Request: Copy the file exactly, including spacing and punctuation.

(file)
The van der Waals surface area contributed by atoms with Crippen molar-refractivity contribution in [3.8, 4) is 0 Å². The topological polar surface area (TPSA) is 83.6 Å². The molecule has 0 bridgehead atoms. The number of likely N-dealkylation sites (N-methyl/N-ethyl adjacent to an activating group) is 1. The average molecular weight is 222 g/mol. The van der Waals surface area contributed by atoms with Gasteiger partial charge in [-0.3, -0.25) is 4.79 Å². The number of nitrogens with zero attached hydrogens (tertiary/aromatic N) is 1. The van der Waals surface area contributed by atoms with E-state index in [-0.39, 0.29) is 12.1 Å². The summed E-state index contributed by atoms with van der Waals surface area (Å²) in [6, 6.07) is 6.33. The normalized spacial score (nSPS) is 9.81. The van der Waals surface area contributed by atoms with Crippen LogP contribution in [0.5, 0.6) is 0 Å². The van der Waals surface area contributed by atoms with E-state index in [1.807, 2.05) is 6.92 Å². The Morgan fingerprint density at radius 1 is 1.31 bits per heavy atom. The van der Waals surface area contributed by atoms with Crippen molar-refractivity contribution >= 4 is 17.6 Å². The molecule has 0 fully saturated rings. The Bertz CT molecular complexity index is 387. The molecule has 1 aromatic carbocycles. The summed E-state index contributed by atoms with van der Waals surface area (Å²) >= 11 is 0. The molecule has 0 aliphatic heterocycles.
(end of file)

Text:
The van der Waals surface area contributed by atoms with Crippen molar-refractivity contribution in [3.8, 4) is 0 Å². The topological polar surface area (TPSA) is 83.6 Å². The molecule has 0 bridgehead atoms. The number of likely N-dealkylation sites (N-methyl/N-ethyl adjacent to an activating group) is 1. The average molecular weight is 222 g/mol. The van der Waals surface area contributed by atoms with Gasteiger partial charge in [-0.3, -0.25) is 4.79 Å². The number of nitrogens with zero attached hydrogens (tertiary/aromatic N) is 1. The van der Waals surface area contributed by atoms with E-state index in [-0.39, 0.29) is 12.1 Å². The summed E-state index contributed by atoms with van der Waals surface area (Å²) in [6, 6.07) is 6.33. The normalized spacial score (nSPS) is 9.81. The van der Waals surface area contributed by atoms with Crippen LogP contribution in [0.5, 0.6) is 0 Å². The van der Waals surface area contributed by atoms with E-state index in [1.807, 2.05) is 6.92 Å². The Morgan fingerprint density at radius 1 is 1.31 bits per heavy atom. The van der Waals surface area contributed by atoms with Crippen molar-refractivity contribution >= 4 is 17.6 Å². The molecule has 0 fully saturated rings. The Bertz CT molecular complexity index is 387. The molecule has 1 aromatic carbocycles. The summed E-state index contributed by atoms with van der Waals surface area (Å²) >= 11 is 0. The molecule has 0 aliphatic heterocycles.